Plantings limited to long and narrow beds form strips that would be suitable formations for your modern garden architecture. As with choosing vertical or horizontal stripes for a sweater, green stripes can visually stretch the landscape, making narrow areas appear wider as they cross the yard. When the stripes run along an axis, they attract the eye to the end of the garden. These geometric design elements are also useful as edges for larger plant beds.

modern garden architecture garden design geometric shapes planting stripes lawn

You can use a striped planting for a minimalist or purist modern garden architecture. This also allows you to make your green area look wider. Planted strips do not necessarily have to consist of carefully tended evergreens. In this modern garden in Marseille, the landscape architects used ornamental grasses. These were planted in strips to visually tear up the lawn and create a side effect for the path that goes through the center of the garden.

modern garden architecture garden design geometric shapes planting block-shaped hedge

Use block cut plants to add a sense of stability and order to your modern garden architecture. They can serve as a natural wall when planted as thick hedges, ridges, or screens. Block plantings of evergreens can create a year-round backdrop of beds and flowering perennials.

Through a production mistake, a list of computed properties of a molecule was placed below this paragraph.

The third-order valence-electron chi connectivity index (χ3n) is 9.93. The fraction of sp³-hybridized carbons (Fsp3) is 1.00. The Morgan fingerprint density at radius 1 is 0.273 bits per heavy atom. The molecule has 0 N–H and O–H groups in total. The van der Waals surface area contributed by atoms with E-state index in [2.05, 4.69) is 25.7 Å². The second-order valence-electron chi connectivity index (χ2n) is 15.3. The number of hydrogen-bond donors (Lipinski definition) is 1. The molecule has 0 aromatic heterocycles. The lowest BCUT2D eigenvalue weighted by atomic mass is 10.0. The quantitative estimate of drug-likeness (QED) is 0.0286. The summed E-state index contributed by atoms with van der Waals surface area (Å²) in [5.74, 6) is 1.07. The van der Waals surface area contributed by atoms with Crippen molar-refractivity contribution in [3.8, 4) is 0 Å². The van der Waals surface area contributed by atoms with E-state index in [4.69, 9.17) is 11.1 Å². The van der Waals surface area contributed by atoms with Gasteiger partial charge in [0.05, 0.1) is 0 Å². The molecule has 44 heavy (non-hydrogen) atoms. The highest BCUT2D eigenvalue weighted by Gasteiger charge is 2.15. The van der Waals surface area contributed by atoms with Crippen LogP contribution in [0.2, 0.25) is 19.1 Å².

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For this modern garden architecture in Hudson Valley, New York, the gardeners used block-shaped plantings of ornamental grasses to achieve a trendy look that compliments the minimalist lines of the home. In contrast to sheared shrubs, ornamental grasses require relatively less care – just an annual pruning each winter.

modern garden architecture garden design geometric shapes planting box-shaped

Both the square and the rectangular box shapes are popular variants for formal modern garden architecture. These design elements are real eye-catchers and emphasize the geometric shapes in the garden. In this example from a London courtyard, boxwood has been cut in low rectangles to emphasize the shape of the stairs. Larger rectangles sit on either side of the fountain. The crisp angles and uniform appearance require appropriate care, but the desired effect is definitely worth it. You can use the box-shaped elements to delimit paved surfaces or in planters.